“Do I look like someone who has cancer?”
That was what my 23-year-old brother said when ‘The Big C’ took a hold of him. He was diagnosed in November 2011 with anaplastic large cell lymphoma (ALCL), an aggressive and rare type of cancer of the immune system with an estimated 7 per million new reported cases in the United States in 2011. ALCL has recently received more media attention, as it is the cancer linked to the breast implant scandal associated with the French company Poly Implant Prothèse (PIP), forcing women in several countries to have their implants removed.
A healthy and active young man, my brother started developing symptoms, such as continuous coughing, night fevers and weight loss. He eventually received medical examination at a renowned hospital in Beirut, and the results confirmed he had stage four ALCL. He was advised to seek medical care immediately, as his malignant cells were aggressive and growing rapidly. To fight this foreign invader, he had to undergo a grueling treatment involving several cycles of a combination of toxic chemotherapy drugs followed by a stem cell transplant — a transfusion of healthy stem cells, which are the parent cells of all our blood cells. Not only did he have to combat the uncontrolled growth of malignant cells, which drained him both physically and emotionally, he also had to stress about the medical system in Lebanon making his life-threatening disease all the more arduous.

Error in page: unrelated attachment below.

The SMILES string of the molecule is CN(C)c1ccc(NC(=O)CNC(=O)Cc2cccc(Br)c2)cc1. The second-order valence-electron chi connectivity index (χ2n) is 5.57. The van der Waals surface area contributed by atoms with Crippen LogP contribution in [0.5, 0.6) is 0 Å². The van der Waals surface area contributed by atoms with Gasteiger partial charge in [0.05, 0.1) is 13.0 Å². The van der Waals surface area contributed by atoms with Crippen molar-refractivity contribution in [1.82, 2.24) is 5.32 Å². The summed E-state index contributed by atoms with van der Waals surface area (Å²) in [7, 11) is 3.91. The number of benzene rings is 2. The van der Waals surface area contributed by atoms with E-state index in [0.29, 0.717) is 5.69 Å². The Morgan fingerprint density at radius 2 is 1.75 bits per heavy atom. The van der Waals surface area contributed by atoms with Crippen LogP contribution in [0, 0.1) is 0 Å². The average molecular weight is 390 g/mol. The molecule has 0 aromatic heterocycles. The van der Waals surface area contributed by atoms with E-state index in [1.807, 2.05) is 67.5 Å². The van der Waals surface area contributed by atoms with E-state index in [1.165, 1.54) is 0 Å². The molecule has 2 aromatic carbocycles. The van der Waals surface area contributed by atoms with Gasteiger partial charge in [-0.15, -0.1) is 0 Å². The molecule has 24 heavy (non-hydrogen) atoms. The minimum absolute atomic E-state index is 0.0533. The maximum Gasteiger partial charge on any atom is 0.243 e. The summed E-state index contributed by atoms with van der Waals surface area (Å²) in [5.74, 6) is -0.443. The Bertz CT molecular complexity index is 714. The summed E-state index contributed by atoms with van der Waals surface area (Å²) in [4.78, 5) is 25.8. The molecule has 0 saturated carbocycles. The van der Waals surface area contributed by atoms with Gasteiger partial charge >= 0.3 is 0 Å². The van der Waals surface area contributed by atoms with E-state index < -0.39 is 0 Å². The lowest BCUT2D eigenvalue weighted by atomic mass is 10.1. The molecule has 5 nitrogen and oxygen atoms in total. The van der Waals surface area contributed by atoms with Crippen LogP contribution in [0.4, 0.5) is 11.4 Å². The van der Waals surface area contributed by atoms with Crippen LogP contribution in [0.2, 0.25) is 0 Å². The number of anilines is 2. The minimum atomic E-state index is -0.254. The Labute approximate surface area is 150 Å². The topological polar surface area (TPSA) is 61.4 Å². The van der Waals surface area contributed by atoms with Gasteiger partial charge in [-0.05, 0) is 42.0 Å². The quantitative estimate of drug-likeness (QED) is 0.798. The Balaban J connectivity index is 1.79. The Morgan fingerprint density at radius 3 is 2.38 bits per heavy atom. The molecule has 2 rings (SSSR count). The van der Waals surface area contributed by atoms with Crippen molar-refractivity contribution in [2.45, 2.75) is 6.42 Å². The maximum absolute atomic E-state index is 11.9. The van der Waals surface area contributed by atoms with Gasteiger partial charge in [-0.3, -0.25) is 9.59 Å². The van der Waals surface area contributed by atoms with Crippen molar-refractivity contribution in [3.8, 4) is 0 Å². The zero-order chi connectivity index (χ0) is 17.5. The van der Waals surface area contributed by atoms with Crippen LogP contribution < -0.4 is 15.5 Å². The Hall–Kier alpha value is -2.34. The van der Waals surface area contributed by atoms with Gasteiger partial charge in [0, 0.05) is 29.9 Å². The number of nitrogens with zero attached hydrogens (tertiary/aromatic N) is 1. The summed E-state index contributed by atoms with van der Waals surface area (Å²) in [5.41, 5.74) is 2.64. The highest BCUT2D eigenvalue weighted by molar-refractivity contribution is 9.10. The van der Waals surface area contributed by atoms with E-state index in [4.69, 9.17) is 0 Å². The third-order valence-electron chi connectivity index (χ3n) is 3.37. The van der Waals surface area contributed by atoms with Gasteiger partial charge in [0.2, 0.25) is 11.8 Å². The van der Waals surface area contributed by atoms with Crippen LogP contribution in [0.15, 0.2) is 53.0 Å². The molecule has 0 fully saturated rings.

On one instance, at the emergency unit of the hospital, he was asked for his allergies and was provided with a red bracelet stating his allergy to Penicillin. Despite this measure, he was still injected intravenously with an antibiotic containing the drug. Had he not asked the nurse beforehand about the drug’s composition, the consequences would have been traumatic.
On another instance and on the day of his scheduled chemotherapy treatment, the cancer unit shockingly asked him to provide them with Vindesine, one of the chemotherapy drugs, as they had run out. He was compelled to call pharmacies throughout the city to find the required drug for his treatment and provide it to the hospital.
For the final step of his treatment, he felt more confident in being treated in Paris for the challenging stem cell transplant. Once in Paris, his oncologist was surprised to learn that he did not have a catheter — a tube allowing the withdrawal and passage of fluids — implanted near his upper chest and had instead been receiving the toxic drugs through the veins in his arms, which caused severe damage and pain to his veins. This also led to a very distressing stem cell collection, a procedure involving the withdrawal of stem cells from the veins in the arms, which are then frozen and injected back during the transplant. Doctors in Paris confirmed he would eventually need surgery for the damaged veins in his left arm.
Fighting the uncontrolled growth of abnormal cells wears out the body, as the current treatments available kill both the rebellious cells and the healthy ones. It demands strength and robustness. The battle is also an emotional roller coaster causing all types of reactions from fear and sorrow to motivation and a willingness to persevere. When combined with the blunders of the medical system in Lebanon, the battle is all the more frightening and exhausting.
From his room in a Paris hospital, having completed his stem cell transplant, my brother said: “I feel the monster has now left my body.” He looks forward to returning home to Lebanon soon cancer-free — Lebanon’s cancer, however, remains just as malignant.